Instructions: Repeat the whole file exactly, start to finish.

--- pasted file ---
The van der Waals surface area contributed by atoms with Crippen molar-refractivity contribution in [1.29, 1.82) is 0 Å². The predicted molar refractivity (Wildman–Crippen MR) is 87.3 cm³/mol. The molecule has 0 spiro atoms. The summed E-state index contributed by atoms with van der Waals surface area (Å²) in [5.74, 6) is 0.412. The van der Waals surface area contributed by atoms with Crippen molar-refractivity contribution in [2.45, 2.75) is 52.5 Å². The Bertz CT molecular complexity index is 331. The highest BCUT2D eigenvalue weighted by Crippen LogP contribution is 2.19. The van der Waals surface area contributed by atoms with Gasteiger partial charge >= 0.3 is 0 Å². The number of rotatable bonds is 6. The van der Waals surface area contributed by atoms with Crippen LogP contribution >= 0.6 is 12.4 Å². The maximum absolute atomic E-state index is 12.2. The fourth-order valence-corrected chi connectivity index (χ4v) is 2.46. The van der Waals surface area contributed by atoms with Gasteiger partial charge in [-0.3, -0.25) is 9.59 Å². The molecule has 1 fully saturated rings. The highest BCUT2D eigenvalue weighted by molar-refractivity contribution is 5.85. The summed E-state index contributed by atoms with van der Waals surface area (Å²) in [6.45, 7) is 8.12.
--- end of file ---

The van der Waals surface area contributed by atoms with Crippen molar-refractivity contribution in [1.29, 1.82) is 0 Å². The predicted molar refractivity (Wildman–Crippen MR) is 87.3 cm³/mol. The molecule has 0 spiro atoms. The summed E-state index contributed by atoms with van der Waals surface area (Å²) in [5.74, 6) is 0.412. The van der Waals surface area contributed by atoms with Crippen molar-refractivity contribution in [2.45, 2.75) is 52.5 Å². The Bertz CT molecular complexity index is 331. The highest BCUT2D eigenvalue weighted by Crippen LogP contribution is 2.19. The van der Waals surface area contributed by atoms with Gasteiger partial charge >= 0.3 is 0 Å². The number of rotatable bonds is 6. The van der Waals surface area contributed by atoms with Crippen LogP contribution >= 0.6 is 12.4 Å². The maximum absolute atomic E-state index is 12.2. The fourth-order valence-corrected chi connectivity index (χ4v) is 2.46. The van der Waals surface area contributed by atoms with Gasteiger partial charge in [-0.3, -0.25) is 9.59 Å². The molecule has 1 fully saturated rings. The highest BCUT2D eigenvalue weighted by molar-refractivity contribution is 5.85. The summed E-state index contributed by atoms with van der Waals surface area (Å²) in [6.45, 7) is 8.12.